The Oxford comma

Vox clearly explains the use and origin of the Oxford comma, the most controversial thing in writing. Journalists agree it shouldnt be used, but a heck of a lot of people do. There’s even a twitter account about it, asking famous people what they think of the Oxford comma.

For your ever-lovely writer at this here weblog the Oxford comma is one of those tics I just picked up but never stopped using. In my younger years I was homeschooled, but to make sure I was getting a proper education my parents made me do a lot of correspondence courses, one of which was an American English class. In the Australian school system I had been taught to never have a comma before an and, because it was wrong1 but in this American class I was told the exact opposite, where the Oxford comma just became ingrained in my writing skill set. And when I went back to an Australian English class, I never could remove the Oxford comma from the assignments I handed in.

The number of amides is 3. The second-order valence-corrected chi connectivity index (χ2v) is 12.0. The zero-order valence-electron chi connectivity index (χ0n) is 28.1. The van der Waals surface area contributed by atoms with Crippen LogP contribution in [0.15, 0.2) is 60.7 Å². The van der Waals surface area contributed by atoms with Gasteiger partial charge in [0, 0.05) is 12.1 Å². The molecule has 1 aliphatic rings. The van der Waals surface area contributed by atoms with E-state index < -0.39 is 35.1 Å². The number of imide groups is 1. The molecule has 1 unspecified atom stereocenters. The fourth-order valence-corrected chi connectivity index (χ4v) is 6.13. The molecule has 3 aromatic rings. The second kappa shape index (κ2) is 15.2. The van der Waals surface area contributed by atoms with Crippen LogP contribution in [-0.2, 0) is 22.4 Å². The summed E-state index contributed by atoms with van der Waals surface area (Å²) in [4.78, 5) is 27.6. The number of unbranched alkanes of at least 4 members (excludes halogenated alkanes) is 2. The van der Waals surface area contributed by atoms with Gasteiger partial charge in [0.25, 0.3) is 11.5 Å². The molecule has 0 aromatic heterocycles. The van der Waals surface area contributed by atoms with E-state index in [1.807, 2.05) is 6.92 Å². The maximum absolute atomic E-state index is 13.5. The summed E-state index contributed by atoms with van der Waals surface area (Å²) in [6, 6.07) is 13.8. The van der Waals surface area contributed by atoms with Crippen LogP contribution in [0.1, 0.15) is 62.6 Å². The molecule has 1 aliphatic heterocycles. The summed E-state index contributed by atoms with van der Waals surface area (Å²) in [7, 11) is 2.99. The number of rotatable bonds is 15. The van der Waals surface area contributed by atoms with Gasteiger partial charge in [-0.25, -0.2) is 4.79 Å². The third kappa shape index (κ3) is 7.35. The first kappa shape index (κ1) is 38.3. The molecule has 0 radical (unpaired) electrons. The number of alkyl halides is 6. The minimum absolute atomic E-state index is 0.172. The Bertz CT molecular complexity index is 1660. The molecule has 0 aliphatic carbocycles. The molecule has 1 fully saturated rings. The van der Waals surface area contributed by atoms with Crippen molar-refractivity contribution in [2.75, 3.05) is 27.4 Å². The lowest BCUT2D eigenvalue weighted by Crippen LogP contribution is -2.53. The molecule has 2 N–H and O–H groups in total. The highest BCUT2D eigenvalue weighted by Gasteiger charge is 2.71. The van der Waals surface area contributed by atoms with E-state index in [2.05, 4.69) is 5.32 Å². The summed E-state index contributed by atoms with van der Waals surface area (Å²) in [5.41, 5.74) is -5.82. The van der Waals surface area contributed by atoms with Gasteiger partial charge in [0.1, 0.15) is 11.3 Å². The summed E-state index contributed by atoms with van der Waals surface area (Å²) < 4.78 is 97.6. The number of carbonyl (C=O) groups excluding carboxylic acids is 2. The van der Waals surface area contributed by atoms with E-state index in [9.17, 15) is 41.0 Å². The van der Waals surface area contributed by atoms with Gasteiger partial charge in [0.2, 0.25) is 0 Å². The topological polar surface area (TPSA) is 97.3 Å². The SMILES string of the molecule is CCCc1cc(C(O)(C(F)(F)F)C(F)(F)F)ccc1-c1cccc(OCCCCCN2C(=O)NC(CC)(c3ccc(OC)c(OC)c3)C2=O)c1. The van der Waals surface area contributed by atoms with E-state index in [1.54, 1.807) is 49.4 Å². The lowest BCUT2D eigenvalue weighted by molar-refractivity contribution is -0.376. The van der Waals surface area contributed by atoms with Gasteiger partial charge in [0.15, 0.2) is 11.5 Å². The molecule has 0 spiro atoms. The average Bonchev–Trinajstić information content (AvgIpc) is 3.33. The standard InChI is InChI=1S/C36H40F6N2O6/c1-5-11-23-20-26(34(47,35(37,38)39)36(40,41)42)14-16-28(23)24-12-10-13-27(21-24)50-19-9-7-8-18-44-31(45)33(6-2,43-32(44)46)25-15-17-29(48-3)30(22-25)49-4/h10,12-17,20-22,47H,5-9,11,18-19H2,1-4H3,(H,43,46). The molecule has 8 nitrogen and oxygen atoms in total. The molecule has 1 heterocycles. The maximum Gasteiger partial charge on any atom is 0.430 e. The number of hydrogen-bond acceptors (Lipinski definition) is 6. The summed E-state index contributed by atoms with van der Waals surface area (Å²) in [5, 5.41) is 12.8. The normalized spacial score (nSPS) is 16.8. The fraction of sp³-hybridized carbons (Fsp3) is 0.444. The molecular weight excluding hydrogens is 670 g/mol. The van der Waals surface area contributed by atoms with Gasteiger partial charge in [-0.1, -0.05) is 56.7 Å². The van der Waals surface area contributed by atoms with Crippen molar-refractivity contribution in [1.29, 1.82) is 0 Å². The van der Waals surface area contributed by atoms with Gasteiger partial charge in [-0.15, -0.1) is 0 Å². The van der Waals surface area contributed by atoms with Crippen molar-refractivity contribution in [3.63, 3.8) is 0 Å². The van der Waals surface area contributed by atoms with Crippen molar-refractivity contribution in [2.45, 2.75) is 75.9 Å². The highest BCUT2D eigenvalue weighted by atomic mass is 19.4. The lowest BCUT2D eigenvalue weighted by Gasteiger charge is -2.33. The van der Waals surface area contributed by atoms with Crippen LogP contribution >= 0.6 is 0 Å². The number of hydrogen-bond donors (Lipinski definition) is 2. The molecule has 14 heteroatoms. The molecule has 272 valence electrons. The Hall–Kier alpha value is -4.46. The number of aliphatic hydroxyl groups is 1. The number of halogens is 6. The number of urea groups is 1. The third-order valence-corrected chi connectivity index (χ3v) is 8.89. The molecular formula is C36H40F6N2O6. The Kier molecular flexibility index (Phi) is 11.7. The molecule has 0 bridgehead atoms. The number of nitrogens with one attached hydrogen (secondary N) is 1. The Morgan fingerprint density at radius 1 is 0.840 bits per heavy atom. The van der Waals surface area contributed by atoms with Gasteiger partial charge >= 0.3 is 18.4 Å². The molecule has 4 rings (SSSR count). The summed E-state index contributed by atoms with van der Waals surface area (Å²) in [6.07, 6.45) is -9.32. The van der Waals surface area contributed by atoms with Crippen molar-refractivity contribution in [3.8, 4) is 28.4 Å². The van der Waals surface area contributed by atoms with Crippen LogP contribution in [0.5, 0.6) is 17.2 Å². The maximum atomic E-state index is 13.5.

To my knowledge it never hindered me in anyway. So am I for or against the Oxford comma? I use it but really have no obvious preference. Until I can see a rational argument against it I am for it.

  1. As the Associated Press Stylebook says. 

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